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Cancel Culture and the Lack of Forgiveness

We’ve all witnessed it or have taken part in it at one time or another. We see something outrageous on social media and we suddenly participate in the mob throwing of ‘shame grenades’ at the violator. Such violators are routinely shamed and humiliated publicly and are forced to repent for their transgressions for the whole world to see.

Consequently, the violator eventually gets fired from their job or canceled all together from the public sphere. This is what we call “cancel culture”. It’s the modern-day version of being a Pharisee. Our political partisanship has amplified the worst segments of our culture. The rhetoric is even more deplorable.

We’ve all seen the cancel culture mob in action. They drudge up a person’s past (we’ve all have skeletons in our closet) and accuse this person as being the worst person on the planet and BAM, they are tarred and feathered and canceled. Cancel culture is about accusations with no forgiveness.

Here’s an examination of the ‘cancel culture’s lack of forgiveness and why we Christians need to embody the character of Christ.

Cancel Culture: The modern-day Pharisees

Small fringe individuals in our society have taken it upon themselves to act as the moral arbiters of what is concerned ‘right and wrong’. There’s no open voting process on the criteria on the level of egregiousness, no formal court system established, or an appointed impartial judge who will preside over a fair hearing.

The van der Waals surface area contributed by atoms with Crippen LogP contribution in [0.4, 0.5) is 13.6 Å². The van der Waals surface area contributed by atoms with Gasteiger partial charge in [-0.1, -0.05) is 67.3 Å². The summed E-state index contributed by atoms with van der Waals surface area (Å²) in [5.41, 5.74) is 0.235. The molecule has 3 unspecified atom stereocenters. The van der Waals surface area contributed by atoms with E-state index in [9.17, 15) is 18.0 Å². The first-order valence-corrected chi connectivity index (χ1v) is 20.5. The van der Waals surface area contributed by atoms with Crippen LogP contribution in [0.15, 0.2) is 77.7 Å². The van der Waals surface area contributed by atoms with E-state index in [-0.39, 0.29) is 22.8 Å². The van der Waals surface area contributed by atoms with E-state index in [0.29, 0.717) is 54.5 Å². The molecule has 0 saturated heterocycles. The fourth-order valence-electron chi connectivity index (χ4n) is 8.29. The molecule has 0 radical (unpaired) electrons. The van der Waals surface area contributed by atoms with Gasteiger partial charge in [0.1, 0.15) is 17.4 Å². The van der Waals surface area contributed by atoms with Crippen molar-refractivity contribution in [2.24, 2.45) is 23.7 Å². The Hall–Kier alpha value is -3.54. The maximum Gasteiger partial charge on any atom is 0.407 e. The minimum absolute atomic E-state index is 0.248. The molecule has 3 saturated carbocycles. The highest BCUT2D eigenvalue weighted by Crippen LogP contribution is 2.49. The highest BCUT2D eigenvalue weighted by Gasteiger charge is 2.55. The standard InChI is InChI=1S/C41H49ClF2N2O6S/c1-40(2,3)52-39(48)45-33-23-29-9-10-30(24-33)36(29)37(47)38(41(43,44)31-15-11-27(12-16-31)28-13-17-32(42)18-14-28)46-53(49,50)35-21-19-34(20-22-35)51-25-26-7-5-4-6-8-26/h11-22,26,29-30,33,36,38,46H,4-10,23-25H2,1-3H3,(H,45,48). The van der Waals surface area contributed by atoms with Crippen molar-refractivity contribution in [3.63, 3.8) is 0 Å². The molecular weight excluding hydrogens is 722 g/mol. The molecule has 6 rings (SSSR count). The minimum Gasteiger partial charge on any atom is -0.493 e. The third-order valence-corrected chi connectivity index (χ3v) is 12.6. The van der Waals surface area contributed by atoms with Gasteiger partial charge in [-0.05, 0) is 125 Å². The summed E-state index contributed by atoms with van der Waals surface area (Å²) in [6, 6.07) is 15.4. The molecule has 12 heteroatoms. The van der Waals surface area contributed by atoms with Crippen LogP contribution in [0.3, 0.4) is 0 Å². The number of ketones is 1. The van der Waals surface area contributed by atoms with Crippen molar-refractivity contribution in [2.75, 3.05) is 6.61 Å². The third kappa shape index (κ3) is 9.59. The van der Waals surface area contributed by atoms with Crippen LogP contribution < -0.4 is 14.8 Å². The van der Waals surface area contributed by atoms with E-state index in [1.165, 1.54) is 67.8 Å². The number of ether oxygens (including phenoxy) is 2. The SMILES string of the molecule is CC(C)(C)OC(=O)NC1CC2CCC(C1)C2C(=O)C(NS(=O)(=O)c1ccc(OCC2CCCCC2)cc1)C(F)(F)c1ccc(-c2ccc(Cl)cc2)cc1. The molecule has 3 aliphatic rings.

Read: Talkers and Doers

If you’re found guilty, the “canceling” process will begin and once the ruling has been handed down, there is no appealing the decision. All decisions are final, and you are then ousted out of society, labeled as “factionless”, and are no longer welcomed as a member of “society”. You will be shamed until you walk out of the proverbial societal door. Nobody wants to be kicked out of society, so begrudgingly most will keep silent and abide by these new rules.

Cancel culture is similar in how the group of Pharisees in John 8:1-11 acted towards a woman caught in adultery. In John 8: 1-11 tells of this situation when Jesus went to the Mount of Olives,

2 At dawn he appeared again in the temple courts, where all the people gathered around him, and he sat down to teach them. 3 The teachers of the law and the Pharisees brought in a woman caught in adultery. They made her stand before the group 4 and said to Jesus, “Teacher, this woman was caught in the act of adultery. 5 In the Law Moses commanded us to stone such women. Now what do you say?” 6 They were using this question as a trap, in order to have a basis for accusing him.

But Jesus bent down and started to write on the ground with his finger. 7 When they kept on questioning him, he straightened up and said to them, “Let any one of you who is without sin be the first to throw a stone at her.” 8 Again he stooped down and wrote on the ground.

9 At this, those who heard began to go away one at a time, the older ones first, until only Jesus was left, with the woman still standing there. 10 Jesus straightened up and asked her, “Woman, where are they? Has no one condemned you?”

11 “No one, sir,” she said.

“Then neither do I condemn you,” Jesus declared. “Go now and leave your life of sin.”

Be the forgiver and not the accuser